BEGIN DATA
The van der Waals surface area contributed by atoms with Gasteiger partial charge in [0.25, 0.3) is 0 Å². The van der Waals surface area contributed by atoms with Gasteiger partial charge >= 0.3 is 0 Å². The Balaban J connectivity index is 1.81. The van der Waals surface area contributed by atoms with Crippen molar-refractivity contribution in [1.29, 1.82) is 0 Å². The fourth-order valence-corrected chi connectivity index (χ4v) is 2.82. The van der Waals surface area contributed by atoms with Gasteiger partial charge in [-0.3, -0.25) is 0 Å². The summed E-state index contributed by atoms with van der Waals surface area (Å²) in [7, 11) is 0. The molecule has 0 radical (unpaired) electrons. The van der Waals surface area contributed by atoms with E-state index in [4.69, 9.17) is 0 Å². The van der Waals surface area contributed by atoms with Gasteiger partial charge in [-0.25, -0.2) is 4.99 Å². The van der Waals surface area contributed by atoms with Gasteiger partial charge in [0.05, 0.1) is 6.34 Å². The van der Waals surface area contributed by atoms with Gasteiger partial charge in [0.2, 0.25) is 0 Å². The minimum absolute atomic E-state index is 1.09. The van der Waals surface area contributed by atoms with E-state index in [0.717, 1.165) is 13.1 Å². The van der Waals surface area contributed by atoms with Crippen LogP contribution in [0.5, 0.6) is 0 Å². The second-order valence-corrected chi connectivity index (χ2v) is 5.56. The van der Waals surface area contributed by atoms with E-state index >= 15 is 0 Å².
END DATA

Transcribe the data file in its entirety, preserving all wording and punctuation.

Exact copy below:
The van der Waals surface area contributed by atoms with Gasteiger partial charge in [0.25, 0.3) is 0 Å². The van der Waals surface area contributed by atoms with Gasteiger partial charge >= 0.3 is 0 Å². The Balaban J connectivity index is 1.81. The van der Waals surface area contributed by atoms with Crippen molar-refractivity contribution in [1.29, 1.82) is 0 Å². The fourth-order valence-corrected chi connectivity index (χ4v) is 2.82. The van der Waals surface area contributed by atoms with Gasteiger partial charge in [-0.3, -0.25) is 0 Å². The summed E-state index contributed by atoms with van der Waals surface area (Å²) in [7, 11) is 0. The molecule has 0 radical (unpaired) electrons. The van der Waals surface area contributed by atoms with E-state index in [4.69, 9.17) is 0 Å². The van der Waals surface area contributed by atoms with Gasteiger partial charge in [-0.25, -0.2) is 4.99 Å². The van der Waals surface area contributed by atoms with Gasteiger partial charge in [0.05, 0.1) is 6.34 Å². The van der Waals surface area contributed by atoms with Gasteiger partial charge in [0.2, 0.25) is 0 Å². The minimum absolute atomic E-state index is 1.09. The van der Waals surface area contributed by atoms with E-state index in [0.717, 1.165) is 13.1 Å². The van der Waals surface area contributed by atoms with Crippen LogP contribution in [0.5, 0.6) is 0 Å². The second-order valence-corrected chi connectivity index (χ2v) is 5.56. The van der Waals surface area contributed by atoms with E-state index >= 15 is 0 Å².